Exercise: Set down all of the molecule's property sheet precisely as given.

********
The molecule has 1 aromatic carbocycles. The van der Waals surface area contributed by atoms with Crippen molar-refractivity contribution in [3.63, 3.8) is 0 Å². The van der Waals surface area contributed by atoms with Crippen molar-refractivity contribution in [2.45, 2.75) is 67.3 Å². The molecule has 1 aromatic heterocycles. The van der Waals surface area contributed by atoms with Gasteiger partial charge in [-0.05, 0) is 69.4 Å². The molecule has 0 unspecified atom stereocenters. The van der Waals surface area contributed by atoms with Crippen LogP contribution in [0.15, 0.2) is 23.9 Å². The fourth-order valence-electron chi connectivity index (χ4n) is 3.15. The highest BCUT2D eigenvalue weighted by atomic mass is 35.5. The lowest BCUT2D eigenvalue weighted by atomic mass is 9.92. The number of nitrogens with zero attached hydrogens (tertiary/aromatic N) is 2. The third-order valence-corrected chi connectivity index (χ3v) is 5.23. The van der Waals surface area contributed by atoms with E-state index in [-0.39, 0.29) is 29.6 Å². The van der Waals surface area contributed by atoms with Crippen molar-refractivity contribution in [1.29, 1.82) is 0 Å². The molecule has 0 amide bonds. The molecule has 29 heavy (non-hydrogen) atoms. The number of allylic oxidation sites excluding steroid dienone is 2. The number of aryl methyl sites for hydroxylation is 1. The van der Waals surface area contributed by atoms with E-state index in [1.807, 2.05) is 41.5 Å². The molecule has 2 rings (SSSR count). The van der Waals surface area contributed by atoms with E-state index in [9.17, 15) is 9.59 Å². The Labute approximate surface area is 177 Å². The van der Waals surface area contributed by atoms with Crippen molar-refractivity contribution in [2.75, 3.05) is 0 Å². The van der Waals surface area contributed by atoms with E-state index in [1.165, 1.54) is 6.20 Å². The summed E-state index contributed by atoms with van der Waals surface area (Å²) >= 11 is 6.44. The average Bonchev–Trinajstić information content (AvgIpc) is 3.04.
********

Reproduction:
The molecule has 1 aromatic carbocycles. The van der Waals surface area contributed by atoms with Crippen molar-refractivity contribution in [3.63, 3.8) is 0 Å². The van der Waals surface area contributed by atoms with Crippen molar-refractivity contribution in [2.45, 2.75) is 67.3 Å². The molecule has 1 aromatic heterocycles. The van der Waals surface area contributed by atoms with Gasteiger partial charge in [-0.05, 0) is 69.4 Å². The molecule has 0 unspecified atom stereocenters. The van der Waals surface area contributed by atoms with Crippen LogP contribution in [0.15, 0.2) is 23.9 Å². The fourth-order valence-electron chi connectivity index (χ4n) is 3.15. The highest BCUT2D eigenvalue weighted by atomic mass is 35.5. The lowest BCUT2D eigenvalue weighted by atomic mass is 9.92. The number of nitrogens with zero attached hydrogens (tertiary/aromatic N) is 2. The third-order valence-corrected chi connectivity index (χ3v) is 5.23. The van der Waals surface area contributed by atoms with E-state index in [-0.39, 0.29) is 29.6 Å². The van der Waals surface area contributed by atoms with Crippen molar-refractivity contribution in [1.29, 1.82) is 0 Å². The molecule has 0 amide bonds. The molecule has 29 heavy (non-hydrogen) atoms. The number of allylic oxidation sites excluding steroid dienone is 2. The number of aryl methyl sites for hydroxylation is 1. The van der Waals surface area contributed by atoms with E-state index in [1.807, 2.05) is 41.5 Å². The molecule has 2 rings (SSSR count). The van der Waals surface area contributed by atoms with E-state index in [9.17, 15) is 9.59 Å². The Labute approximate surface area is 177 Å². The van der Waals surface area contributed by atoms with Crippen molar-refractivity contribution in [2.75, 3.05) is 0 Å². The van der Waals surface area contributed by atoms with E-state index in [1.165, 1.54) is 6.20 Å². The summed E-state index contributed by atoms with van der Waals surface area (Å²) >= 11 is 6.44. The average Bonchev–Trinajstić information content (AvgIpc) is 3.04.